John Major, who was British Prime Minister between 1990 and 1997, tells the Leveson Inquiry that Rupert Murdoch warned him before the 1997 general election to switch policy on Europe or his newspapers would not support him. The Conservative Party subsequently lost power to Labour, with Murdoch's "The Sun" tabloid daily supporting Major's rival Tony Blair.
Former British Prime Minister Tony Blair tells the Leveson Inquiry he had a "working relationship" with News Corporation chairman Rupert Murdoch, but that Murdoch did not influence policy during his time in office.
Iraq War: Jeremy Paxman faces being punished by the BBC after being judged to have violated the corporation's strict impartiality rules by writing an article for "The Guardian" in which he stated that Tony Blair's "lies" had led Britain to war with Iraq.
Tony Blair is recalled to give further evidence before the Iraq Inquiry after "gaps" concerning the legality of the Iraq War are identified in his evidence. Jack Straw and Lord Goldsmith are to return too.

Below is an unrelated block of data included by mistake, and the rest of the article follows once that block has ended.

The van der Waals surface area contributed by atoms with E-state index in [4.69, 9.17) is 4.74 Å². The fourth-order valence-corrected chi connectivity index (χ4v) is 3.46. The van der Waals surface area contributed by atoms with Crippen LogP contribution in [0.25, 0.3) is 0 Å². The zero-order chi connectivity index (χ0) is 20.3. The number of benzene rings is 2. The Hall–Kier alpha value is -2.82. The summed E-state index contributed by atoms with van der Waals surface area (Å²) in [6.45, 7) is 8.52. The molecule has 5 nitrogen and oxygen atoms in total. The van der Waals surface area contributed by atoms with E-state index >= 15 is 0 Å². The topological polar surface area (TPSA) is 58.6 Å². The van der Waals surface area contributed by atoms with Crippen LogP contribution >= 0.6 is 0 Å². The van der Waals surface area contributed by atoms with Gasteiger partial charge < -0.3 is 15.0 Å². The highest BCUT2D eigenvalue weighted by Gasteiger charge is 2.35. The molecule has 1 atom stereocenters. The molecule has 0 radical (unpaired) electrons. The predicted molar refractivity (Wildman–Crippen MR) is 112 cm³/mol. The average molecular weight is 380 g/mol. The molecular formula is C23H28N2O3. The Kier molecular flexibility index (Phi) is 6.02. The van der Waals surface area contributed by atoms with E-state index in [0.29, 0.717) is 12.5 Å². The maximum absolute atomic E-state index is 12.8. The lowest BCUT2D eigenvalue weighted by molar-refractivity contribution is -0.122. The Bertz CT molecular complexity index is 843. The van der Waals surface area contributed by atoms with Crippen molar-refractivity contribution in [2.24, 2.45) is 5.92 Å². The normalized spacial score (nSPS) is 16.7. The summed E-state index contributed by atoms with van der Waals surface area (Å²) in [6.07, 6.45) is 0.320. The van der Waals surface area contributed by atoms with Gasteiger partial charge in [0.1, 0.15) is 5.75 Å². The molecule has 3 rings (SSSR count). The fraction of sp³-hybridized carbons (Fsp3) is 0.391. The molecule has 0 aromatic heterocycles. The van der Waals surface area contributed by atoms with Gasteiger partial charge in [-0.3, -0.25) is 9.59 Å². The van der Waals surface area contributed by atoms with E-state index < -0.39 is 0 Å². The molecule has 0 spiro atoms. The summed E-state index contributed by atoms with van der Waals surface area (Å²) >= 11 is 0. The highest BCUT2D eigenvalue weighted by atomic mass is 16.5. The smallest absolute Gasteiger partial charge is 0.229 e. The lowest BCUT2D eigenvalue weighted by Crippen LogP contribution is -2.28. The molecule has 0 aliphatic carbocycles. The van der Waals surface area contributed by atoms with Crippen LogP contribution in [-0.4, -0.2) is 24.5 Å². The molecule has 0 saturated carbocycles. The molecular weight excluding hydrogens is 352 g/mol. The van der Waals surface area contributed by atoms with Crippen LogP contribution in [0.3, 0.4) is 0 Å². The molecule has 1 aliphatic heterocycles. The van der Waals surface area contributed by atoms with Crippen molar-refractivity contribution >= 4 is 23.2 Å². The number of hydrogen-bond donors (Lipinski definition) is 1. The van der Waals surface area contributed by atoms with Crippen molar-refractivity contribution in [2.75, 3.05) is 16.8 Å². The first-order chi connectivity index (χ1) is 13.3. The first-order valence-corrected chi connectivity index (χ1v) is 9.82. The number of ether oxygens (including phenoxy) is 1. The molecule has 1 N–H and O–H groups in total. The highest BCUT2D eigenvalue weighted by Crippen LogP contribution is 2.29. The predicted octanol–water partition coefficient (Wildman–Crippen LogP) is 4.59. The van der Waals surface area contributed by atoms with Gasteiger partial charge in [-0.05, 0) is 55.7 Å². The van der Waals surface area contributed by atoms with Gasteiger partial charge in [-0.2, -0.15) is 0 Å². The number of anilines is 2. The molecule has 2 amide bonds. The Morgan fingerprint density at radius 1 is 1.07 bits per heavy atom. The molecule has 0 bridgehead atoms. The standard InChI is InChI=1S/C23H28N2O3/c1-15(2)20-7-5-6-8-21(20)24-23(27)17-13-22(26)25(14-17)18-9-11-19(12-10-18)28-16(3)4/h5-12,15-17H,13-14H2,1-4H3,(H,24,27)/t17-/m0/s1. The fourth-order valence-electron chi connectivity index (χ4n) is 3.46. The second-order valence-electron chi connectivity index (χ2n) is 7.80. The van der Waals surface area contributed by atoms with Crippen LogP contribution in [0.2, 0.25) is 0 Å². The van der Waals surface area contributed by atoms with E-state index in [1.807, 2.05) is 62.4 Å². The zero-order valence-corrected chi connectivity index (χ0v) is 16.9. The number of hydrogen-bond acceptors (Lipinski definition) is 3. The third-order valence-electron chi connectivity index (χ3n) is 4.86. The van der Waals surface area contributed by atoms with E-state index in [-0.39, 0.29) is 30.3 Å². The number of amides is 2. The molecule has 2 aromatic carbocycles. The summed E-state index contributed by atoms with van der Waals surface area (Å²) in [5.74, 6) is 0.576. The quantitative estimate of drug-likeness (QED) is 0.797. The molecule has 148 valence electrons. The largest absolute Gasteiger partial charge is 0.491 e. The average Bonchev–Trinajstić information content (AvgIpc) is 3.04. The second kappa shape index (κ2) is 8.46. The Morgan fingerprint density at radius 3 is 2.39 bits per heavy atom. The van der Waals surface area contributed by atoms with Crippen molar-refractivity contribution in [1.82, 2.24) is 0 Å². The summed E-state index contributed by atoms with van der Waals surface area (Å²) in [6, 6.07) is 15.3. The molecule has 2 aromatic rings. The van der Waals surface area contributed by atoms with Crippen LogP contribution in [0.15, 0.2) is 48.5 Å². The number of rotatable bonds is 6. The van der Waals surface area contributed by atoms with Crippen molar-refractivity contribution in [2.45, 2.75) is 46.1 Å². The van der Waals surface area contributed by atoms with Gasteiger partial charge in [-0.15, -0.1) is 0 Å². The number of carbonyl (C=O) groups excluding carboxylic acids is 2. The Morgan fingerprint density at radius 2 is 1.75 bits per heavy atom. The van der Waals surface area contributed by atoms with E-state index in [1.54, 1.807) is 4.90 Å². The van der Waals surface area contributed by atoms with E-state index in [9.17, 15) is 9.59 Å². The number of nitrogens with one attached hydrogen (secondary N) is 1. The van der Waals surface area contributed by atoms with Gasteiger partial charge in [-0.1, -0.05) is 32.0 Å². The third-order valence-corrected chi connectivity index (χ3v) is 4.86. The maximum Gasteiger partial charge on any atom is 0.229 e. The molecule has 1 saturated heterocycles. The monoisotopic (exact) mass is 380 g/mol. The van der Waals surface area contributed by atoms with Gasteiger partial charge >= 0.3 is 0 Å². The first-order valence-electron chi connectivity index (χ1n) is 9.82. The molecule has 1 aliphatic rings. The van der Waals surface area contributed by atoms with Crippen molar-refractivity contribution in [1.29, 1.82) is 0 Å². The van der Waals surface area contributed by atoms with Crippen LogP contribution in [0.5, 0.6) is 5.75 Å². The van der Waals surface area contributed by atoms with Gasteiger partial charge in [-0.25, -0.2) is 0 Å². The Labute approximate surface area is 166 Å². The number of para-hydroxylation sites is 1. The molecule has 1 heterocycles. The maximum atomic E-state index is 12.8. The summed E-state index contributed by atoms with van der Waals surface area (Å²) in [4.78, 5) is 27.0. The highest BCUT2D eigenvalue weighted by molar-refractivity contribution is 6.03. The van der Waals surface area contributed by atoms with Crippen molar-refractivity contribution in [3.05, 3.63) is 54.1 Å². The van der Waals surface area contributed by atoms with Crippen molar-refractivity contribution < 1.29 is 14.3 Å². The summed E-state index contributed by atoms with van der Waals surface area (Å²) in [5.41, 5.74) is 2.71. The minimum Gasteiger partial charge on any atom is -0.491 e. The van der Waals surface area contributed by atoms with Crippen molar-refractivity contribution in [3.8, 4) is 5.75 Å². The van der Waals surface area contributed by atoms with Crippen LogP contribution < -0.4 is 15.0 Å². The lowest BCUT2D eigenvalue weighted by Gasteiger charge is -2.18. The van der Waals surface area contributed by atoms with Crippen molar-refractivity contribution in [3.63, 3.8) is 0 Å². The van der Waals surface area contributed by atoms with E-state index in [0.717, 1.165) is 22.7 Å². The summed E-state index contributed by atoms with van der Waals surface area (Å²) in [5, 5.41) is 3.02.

Tony Blair is met with a three-hundred person antiwar demonstration and has a small number of individuals throw objects (shoes, bottles and eggs), and encounters an attempted citizen's arrest for war crimes at Eason's in Dublin, Ireland, at his first public book signing for "A Journey"; four are arrested. Clashes between protesters and police lead to the closure of businesses and the Luas tram system.
Tony Blair is to receive a prestigious medal and $100,000 from the United States, presented by Bill Clinton, for his "steadfast" efforts in "the resolution of conflicts rooted in religion around the world".